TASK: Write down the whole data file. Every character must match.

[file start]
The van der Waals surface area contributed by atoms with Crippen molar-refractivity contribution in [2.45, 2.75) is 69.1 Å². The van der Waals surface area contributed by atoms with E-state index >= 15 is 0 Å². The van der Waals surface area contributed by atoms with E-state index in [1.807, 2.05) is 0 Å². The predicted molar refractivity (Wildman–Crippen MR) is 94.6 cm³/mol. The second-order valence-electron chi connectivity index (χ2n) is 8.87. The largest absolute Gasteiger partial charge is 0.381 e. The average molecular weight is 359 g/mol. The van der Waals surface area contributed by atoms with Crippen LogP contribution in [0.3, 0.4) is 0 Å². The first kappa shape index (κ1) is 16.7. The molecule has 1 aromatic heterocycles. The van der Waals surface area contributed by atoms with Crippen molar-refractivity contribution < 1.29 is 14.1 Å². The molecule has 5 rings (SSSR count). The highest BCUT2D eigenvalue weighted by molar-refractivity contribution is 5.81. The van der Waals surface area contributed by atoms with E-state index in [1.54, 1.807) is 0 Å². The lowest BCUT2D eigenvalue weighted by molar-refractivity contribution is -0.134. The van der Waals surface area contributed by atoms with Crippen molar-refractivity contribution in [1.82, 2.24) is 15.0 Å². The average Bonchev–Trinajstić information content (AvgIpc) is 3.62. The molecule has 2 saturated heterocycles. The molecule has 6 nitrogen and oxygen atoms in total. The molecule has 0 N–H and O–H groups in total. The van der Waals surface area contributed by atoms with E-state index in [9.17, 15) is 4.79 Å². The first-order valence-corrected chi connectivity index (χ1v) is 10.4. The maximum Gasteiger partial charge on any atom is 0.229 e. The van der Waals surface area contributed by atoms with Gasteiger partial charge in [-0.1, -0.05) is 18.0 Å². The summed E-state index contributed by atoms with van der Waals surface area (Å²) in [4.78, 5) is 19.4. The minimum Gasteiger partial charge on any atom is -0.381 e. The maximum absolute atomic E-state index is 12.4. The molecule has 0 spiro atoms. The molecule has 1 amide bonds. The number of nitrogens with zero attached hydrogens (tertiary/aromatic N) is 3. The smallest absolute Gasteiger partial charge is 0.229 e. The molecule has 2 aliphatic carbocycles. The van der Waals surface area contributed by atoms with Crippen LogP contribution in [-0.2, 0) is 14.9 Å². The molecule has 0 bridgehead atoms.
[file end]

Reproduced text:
The van der Waals surface area contributed by atoms with Crippen molar-refractivity contribution in [2.45, 2.75) is 69.1 Å². The van der Waals surface area contributed by atoms with E-state index >= 15 is 0 Å². The van der Waals surface area contributed by atoms with E-state index in [1.807, 2.05) is 0 Å². The predicted molar refractivity (Wildman–Crippen MR) is 94.6 cm³/mol. The second-order valence-electron chi connectivity index (χ2n) is 8.87. The largest absolute Gasteiger partial charge is 0.381 e. The average molecular weight is 359 g/mol. The van der Waals surface area contributed by atoms with Crippen LogP contribution in [0.3, 0.4) is 0 Å². The first kappa shape index (κ1) is 16.7. The molecule has 1 aromatic heterocycles. The van der Waals surface area contributed by atoms with Crippen molar-refractivity contribution < 1.29 is 14.1 Å². The molecule has 5 rings (SSSR count). The highest BCUT2D eigenvalue weighted by molar-refractivity contribution is 5.81. The van der Waals surface area contributed by atoms with E-state index in [1.54, 1.807) is 0 Å². The lowest BCUT2D eigenvalue weighted by molar-refractivity contribution is -0.134. The van der Waals surface area contributed by atoms with Crippen molar-refractivity contribution in [1.82, 2.24) is 15.0 Å². The average Bonchev–Trinajstić information content (AvgIpc) is 3.62. The molecule has 2 saturated heterocycles. The molecule has 6 nitrogen and oxygen atoms in total. The molecule has 0 N–H and O–H groups in total. The van der Waals surface area contributed by atoms with E-state index in [9.17, 15) is 4.79 Å². The first-order valence-corrected chi connectivity index (χ1v) is 10.4. The maximum Gasteiger partial charge on any atom is 0.229 e. The van der Waals surface area contributed by atoms with Gasteiger partial charge in [-0.1, -0.05) is 18.0 Å². The summed E-state index contributed by atoms with van der Waals surface area (Å²) in [4.78, 5) is 19.4. The minimum Gasteiger partial charge on any atom is -0.381 e. The maximum absolute atomic E-state index is 12.4. The molecule has 0 spiro atoms. The molecule has 1 amide bonds. The number of nitrogens with zero attached hydrogens (tertiary/aromatic N) is 3. The smallest absolute Gasteiger partial charge is 0.229 e. The molecule has 2 aliphatic carbocycles. The van der Waals surface area contributed by atoms with Crippen LogP contribution in [-0.2, 0) is 14.9 Å². The molecule has 0 bridgehead atoms.